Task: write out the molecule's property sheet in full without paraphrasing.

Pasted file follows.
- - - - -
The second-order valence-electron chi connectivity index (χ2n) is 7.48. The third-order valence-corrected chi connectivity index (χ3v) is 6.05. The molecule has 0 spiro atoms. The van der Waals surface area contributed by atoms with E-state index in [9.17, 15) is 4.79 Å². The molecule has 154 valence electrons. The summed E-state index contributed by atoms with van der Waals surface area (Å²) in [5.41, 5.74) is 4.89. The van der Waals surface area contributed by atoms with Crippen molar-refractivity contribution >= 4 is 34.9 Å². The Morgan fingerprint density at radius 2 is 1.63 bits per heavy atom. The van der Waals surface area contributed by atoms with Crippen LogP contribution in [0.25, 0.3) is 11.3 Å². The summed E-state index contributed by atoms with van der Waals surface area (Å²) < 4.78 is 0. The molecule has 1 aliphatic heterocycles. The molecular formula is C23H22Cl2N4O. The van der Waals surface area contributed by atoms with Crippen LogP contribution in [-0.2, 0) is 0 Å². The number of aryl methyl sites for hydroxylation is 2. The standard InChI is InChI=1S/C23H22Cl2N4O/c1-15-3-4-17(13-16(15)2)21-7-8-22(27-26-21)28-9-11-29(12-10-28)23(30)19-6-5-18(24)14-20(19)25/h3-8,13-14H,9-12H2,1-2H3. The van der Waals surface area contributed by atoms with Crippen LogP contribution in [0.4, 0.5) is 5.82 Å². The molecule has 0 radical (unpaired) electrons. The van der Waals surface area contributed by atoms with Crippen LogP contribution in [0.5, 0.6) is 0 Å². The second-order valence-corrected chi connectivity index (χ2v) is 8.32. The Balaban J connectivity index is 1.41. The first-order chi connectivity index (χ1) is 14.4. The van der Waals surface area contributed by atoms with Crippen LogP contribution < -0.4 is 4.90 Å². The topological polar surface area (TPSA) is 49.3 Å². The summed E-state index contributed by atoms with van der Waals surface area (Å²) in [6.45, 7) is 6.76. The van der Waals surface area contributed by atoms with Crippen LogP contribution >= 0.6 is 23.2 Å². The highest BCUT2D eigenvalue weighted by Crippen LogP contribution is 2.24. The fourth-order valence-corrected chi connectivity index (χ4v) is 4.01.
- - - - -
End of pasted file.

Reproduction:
The second-order valence-electron chi connectivity index (χ2n) is 7.48. The third-order valence-corrected chi connectivity index (χ3v) is 6.05. The molecule has 0 spiro atoms. The van der Waals surface area contributed by atoms with E-state index in [9.17, 15) is 4.79 Å². The molecule has 154 valence electrons. The summed E-state index contributed by atoms with van der Waals surface area (Å²) in [5.41, 5.74) is 4.89. The van der Waals surface area contributed by atoms with Crippen molar-refractivity contribution >= 4 is 34.9 Å². The Morgan fingerprint density at radius 2 is 1.63 bits per heavy atom. The van der Waals surface area contributed by atoms with Crippen LogP contribution in [0.25, 0.3) is 11.3 Å². The summed E-state index contributed by atoms with van der Waals surface area (Å²) < 4.78 is 0. The molecule has 1 aliphatic heterocycles. The molecular formula is C23H22Cl2N4O. The van der Waals surface area contributed by atoms with Crippen LogP contribution in [-0.2, 0) is 0 Å². The number of aryl methyl sites for hydroxylation is 2. The standard InChI is InChI=1S/C23H22Cl2N4O/c1-15-3-4-17(13-16(15)2)21-7-8-22(27-26-21)28-9-11-29(12-10-28)23(30)19-6-5-18(24)14-20(19)25/h3-8,13-14H,9-12H2,1-2H3. The van der Waals surface area contributed by atoms with Crippen LogP contribution in [0.4, 0.5) is 5.82 Å². The molecule has 0 radical (unpaired) electrons. The van der Waals surface area contributed by atoms with Crippen LogP contribution in [0.5, 0.6) is 0 Å². The second-order valence-corrected chi connectivity index (χ2v) is 8.32. The Balaban J connectivity index is 1.41. The first-order chi connectivity index (χ1) is 14.4. The van der Waals surface area contributed by atoms with Crippen LogP contribution < -0.4 is 4.90 Å². The topological polar surface area (TPSA) is 49.3 Å². The summed E-state index contributed by atoms with van der Waals surface area (Å²) in [6.45, 7) is 6.76. The van der Waals surface area contributed by atoms with Crippen LogP contribution >= 0.6 is 23.2 Å². The highest BCUT2D eigenvalue weighted by Crippen LogP contribution is 2.24. The fourth-order valence-corrected chi connectivity index (χ4v) is 4.01.